"I can only hope to forgive myself the human lapses that come with my attempts to heal," Nuland said.

Putting the case for religious faith was Dr. Groopman, a cancer and AIDS researcher who teaches at Harvard Medical School and is experimental-medicine chief at Beth Israel Deaconess Medical Center in Boston. His best-selling book The Measure of Our Days: A Spiritual Exploration of Illness inspired this fallıs new ABC television series "Gideon's Crossing."

An observant Jew, Groopman said he doesnıt encounter "a large tension between being a scientist and a person of faith." From the religious wellspring of his Hasidic and Orthodox forebears from Eastern Europe, he said, he drew "a deep and abiding humanism, love for one's fellow man and woman, and a sense that each person you care for as a physician isŠmade in the image of God."

Groopman recalled the case of one patient, the devout wife of a Protestant minister, who was stricken with terminal cancer. "I worried as I cared for her that [her] faith would be tested and Šlost," he said. Instead, the woman "found in her faith tremendous strength," he said. "It allowed her to weather the storm of her illness and pass through it without flinching."

He said his own faith was tested by another case involving a young boy who survived leukemia only to be stricken with AIDS from a tainted blood transfusion. "His father, who drove a delivery truck, deeply believed in his Catholic faith, and waited for God to intervene to save his son," said Groopman. "We failed to save [the boyıs] life ­ and therefore God failed. I had no answer for him. I found myself unable to rationalize in any way, as a believing person, such a horrific tragedy."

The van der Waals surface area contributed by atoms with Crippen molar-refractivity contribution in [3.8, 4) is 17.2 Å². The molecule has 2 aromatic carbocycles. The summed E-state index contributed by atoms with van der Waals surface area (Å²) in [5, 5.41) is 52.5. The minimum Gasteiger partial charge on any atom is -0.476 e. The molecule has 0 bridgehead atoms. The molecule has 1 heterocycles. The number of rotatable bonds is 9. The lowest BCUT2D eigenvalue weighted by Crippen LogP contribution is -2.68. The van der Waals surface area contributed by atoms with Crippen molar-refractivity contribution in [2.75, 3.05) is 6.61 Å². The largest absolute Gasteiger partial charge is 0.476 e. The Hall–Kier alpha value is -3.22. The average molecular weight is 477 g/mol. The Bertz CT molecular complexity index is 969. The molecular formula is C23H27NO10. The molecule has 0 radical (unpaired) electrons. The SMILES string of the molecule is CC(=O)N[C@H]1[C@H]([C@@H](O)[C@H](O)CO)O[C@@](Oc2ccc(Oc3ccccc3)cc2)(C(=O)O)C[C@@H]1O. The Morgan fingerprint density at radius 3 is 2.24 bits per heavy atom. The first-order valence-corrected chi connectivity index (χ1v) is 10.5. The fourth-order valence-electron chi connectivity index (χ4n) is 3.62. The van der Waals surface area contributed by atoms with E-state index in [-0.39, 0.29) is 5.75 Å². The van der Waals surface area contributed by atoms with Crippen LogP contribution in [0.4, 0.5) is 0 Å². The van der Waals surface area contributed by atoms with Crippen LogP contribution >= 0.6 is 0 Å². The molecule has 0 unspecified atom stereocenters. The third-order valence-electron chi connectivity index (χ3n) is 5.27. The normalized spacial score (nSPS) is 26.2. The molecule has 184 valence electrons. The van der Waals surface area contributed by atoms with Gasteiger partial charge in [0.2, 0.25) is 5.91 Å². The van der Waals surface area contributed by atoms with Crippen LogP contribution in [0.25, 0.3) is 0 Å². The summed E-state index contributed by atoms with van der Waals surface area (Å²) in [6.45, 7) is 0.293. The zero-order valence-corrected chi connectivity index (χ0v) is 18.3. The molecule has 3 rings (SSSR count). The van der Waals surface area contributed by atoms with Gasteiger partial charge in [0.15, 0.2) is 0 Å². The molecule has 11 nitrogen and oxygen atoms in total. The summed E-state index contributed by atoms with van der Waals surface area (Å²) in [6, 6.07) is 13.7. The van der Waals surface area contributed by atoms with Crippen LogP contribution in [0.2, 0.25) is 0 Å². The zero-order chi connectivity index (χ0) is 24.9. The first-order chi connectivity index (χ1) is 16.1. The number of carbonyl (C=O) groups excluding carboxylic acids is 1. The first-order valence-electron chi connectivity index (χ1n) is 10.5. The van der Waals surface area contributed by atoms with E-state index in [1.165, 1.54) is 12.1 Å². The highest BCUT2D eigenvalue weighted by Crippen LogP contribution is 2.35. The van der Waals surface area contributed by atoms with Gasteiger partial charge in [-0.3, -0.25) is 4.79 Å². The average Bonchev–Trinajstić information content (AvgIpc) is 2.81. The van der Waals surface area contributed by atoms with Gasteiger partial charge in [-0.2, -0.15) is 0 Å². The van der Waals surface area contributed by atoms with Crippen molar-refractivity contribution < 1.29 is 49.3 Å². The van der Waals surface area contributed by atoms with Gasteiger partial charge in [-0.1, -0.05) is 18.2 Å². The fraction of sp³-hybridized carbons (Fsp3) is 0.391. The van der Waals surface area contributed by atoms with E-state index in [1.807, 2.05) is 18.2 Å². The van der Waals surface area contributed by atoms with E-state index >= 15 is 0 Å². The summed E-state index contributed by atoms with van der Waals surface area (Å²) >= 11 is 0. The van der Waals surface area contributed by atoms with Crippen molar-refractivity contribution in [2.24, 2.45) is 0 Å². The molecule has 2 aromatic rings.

Yet the boyıs father was able to "create meaning" from his son's death by returning to the Church and working to help other children similarly afflicted, he said.

Groopman recited in Hebrew a prayer traditionally said in synagogue for the sick: "There should be healing of the soul and healing of the body." The order of the petitions is telling, he said. "All of us are mortal. The body will not survive. But the soul can always be healed, even to the last breath of a person.

"The greatest and always-present opportunity is to heal the soul, and then, if possible, the body," he said.

Skeptic Nuland allowed that religious faith is indeed a source of strength for many patients. "I'm just in awe of the power of people's belief," he said. But he maintained: "It's the power of belief and not the belief itself I subscribe to."

Nuland cited Freudian theory that the human subconscious canıt handle the idea of death. "People have to believe. Itıs a biological necessity," he said. "We have created an entire structure of belief that allows us to say, ŒSomething of me will continue. I cannot psychologically face the idea of perishing forever.'"

Where Nuland saw biology, however, his opposite number saw the hand of God. "Grounded within all human beings there is a divine spark," said Groopman.

Margaret OıBrien Steinfels, editor of the lay Catholic magazine Commonweal, served as moderator of the program, which drew an audience of 600 to the theater on Clarendon Street in Bostonıs Copley Square.

Boston College President William P. Leahy, SJ, and Atlantic Monthly Editor-in-Chief Michael Kelly offered welcoming remarks.

The event was simulcast on the Boston College campus and in Washington, D.C., for 100 alumni and guests of the Boston College Alumni Association.